There is no doubt that Victor’s commentary is spirited. His temperment starts from the very first line of the book,
“There are professions more harmful then industrial design, but only a very few of them… Today, industrial design has put murder on a mass-production basis. By designing criminally unsafe automobiles that kill or maim nearly one million people around the world each year, by creating whole new species of permanent garbage that clutter up the landscape, and by choosing materials and process that pollute the air we breath, designers have become a dangerous breed”
I can’t point at any other book that was so responsible for making me thinking differently about the social responsibility of design on the things we make and how we use them. Design is worth more then just making it ‘easy to use,’ or a ‘good experience.’ Design has a greater responsibility to inspire change in every aspect of how we make, use and eventually recycle the products and services we create.
If Victor’s work had a flaw, it’s that he was probably a more effective teacher than designer. His work is full of passion and vision, but light on integrated methods, strategies and ideas for change. Also, to a modern reader, his examples (such as hand-held radios and ovens made of scrap metals) will appear very dated. This dating probably also applies to some of the ways the work describes the world. Phrases like ‘Lifecraft Earth’ and other ideas are very in keeping with the Sixties and Seventies.
It would be easy to ignore the work for its lack of specific methods, dated examples and Sixties phrasing. It would definitely be to easy to ignore his work for its focus on industrial design, in this modern world of digital services. However we are only starting to realise the impact of the digital products and services have had on our declining attention, our conflicted emotions and our divided societies. In light of these misdeeds, can we say with honesty that we’ve learned our lesson around the value of designing for greatness over a quick profit?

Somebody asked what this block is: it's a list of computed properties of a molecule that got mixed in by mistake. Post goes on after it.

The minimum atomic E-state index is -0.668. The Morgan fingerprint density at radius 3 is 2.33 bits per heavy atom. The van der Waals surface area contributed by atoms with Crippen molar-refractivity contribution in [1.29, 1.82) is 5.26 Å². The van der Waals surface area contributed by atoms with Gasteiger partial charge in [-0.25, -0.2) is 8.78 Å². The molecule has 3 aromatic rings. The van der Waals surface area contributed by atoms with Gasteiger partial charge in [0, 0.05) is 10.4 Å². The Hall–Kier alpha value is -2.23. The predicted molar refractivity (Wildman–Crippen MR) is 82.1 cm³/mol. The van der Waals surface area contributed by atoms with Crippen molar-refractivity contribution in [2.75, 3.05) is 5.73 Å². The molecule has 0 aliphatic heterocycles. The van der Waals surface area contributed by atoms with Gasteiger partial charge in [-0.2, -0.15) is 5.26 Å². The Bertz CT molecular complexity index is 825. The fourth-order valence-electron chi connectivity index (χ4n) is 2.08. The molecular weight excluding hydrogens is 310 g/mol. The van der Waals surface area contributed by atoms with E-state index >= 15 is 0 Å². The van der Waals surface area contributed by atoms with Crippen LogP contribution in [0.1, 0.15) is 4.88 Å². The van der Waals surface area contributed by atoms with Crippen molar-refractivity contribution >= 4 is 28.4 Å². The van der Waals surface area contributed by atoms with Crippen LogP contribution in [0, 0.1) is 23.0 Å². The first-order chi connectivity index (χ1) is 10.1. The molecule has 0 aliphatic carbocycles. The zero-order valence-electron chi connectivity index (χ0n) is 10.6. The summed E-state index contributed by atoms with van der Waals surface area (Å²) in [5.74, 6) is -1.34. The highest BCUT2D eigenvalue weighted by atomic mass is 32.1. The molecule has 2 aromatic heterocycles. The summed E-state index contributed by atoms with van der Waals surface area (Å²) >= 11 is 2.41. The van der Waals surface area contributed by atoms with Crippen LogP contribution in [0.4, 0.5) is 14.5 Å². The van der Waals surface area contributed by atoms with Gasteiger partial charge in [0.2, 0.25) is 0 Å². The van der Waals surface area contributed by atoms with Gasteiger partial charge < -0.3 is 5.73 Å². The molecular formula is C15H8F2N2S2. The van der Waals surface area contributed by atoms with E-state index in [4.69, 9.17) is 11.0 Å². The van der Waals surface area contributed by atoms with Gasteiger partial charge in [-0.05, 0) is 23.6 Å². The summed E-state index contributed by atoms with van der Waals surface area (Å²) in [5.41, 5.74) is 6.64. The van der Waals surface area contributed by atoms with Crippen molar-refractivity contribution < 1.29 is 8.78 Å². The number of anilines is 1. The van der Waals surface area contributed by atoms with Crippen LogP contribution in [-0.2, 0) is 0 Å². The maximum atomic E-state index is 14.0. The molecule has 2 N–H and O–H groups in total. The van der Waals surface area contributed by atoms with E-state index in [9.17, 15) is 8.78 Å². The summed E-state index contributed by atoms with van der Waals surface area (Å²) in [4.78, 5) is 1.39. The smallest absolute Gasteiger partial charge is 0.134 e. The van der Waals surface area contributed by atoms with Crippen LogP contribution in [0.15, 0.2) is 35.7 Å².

I think the book is worth more than its examples. It is the foundation of an end-to-end socially responsible design philosophy, years before the concept became popular. It explores how design should be in service to the consumer, and that the consumer has rights that should guide how things are made.
Its strongly worded warnings almost seem out of place in this much more polished world of various conferences, talks and organisations, many of which appear dedicated to using design for good. Yet, when you strip back the polish, our own world of design is built on deeply conflicted incentives, where “design for good” is often restricted by cultures of profitability. I’ve spent my whole career to this point wrestling with these issues and I can attest, they are not easy or always obvious.
I’m left with the book’s final words,
“In many ways designers must learn how to redesign. In this way we may yet have survival through design.”
We can only hope.
Papnek, V. (1985) Design for the Real World, 2nd Edition. Academy Chicago.
Photo of Design for the Real World (c) 2019 Christopher Roosen.